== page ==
Friday, April 6, 2018

A Quiet Place - Review

Perhaps the most underappreciated element of a truly great horror flick is the use of sound. The implementation of the creepy or the complete unsettling silence, sound in scary situations is vital to executing an effective horror. One of these well-made films, in surprising fashion, comes from an unlikely source, a former television comedy star in John Krasinski, who seemingly announces his entrance onto the scene with an incredible film.

In 2020, the world goes into lockdown as blind extraterrestrial creatures with extremely sensitive hearing hunt by sound. The Abbott family struggles to survive in this new world in which the creatures have become aware of the Abbott family’s presence.

A dystopian future as a setting for a scary movie is nothing new, but the concept within this world is truly unique, both in narrative and execution. A Quiet Place does a really great job of telling a family story within a horror world, where the monsters are certainly dangerous, but the focus is on the characters. It is a picture-perfect example of great storytelling done with little dialogue, opting for sounds and visuals to convey its ideas instead.

Every performance is somewhat remarkable, noteworthy for the skill needed to portray such emotion in a near dialogue-less film. John Krasinski brings a sort of stoicism to the film, hiding the terror behind a strong facade as he tries to protect the things he loves. Emily Blunt is incredibly versatile, with an emotional presence as she tries to retain a sense of normalcy amidst the insanity of the world and exceptional chemistry with her real-life husband. But the stand out here, delivering another fantastic performance, is Millicent Simmonds. Her own hearing impairment becomes a part of her character and integral to the plot by the time the credits roll.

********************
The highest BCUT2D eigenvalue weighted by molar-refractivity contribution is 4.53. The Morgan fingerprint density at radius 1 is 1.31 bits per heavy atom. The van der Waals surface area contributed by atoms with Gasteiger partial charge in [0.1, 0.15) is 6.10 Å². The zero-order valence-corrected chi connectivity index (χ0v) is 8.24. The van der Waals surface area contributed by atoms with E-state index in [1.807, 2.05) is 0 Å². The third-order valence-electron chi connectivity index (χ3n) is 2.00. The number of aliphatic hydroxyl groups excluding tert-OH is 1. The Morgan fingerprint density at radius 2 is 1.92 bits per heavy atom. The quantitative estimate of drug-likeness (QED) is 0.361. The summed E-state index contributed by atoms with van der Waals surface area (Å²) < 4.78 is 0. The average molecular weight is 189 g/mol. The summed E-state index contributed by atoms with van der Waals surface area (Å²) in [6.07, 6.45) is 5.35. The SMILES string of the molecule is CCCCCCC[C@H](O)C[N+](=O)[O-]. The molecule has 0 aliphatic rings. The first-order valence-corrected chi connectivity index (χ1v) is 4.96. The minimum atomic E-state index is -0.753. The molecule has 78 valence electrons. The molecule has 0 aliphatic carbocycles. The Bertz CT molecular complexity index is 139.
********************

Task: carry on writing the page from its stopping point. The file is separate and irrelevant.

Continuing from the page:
The best horror films do a good job of establishing the rules and the chilling opening scene does this perfectly through only visuals, only to be ever so slightly undone with Krasinski directly spelling it out later on a whiteboard. However, the sound design is masterful, using silence and precisely timed sounds to elevate the intensity of a tremendously well executed film from top to bottom. The world feels real and the life that this family has built has tangibility to it, from the various measures of defense in place to the safety precautions of knowing every inch of a floorboard that creaks.

Overall, A Quiet Place is an excellent example in what properly executing the technical side of a horror film can do for the film as a whole. Add in that the world itself is interesting and, outside of one heavy handed exposition whiteboard, doesn’t hold the audience's hand or say too much. They mystery of the creatures and their presence on Earth only builds the tension further. Krasinski may not have had much success on his first two directorial efforts, but A Quiet Place has firmly established him as a filmmaker to watch.

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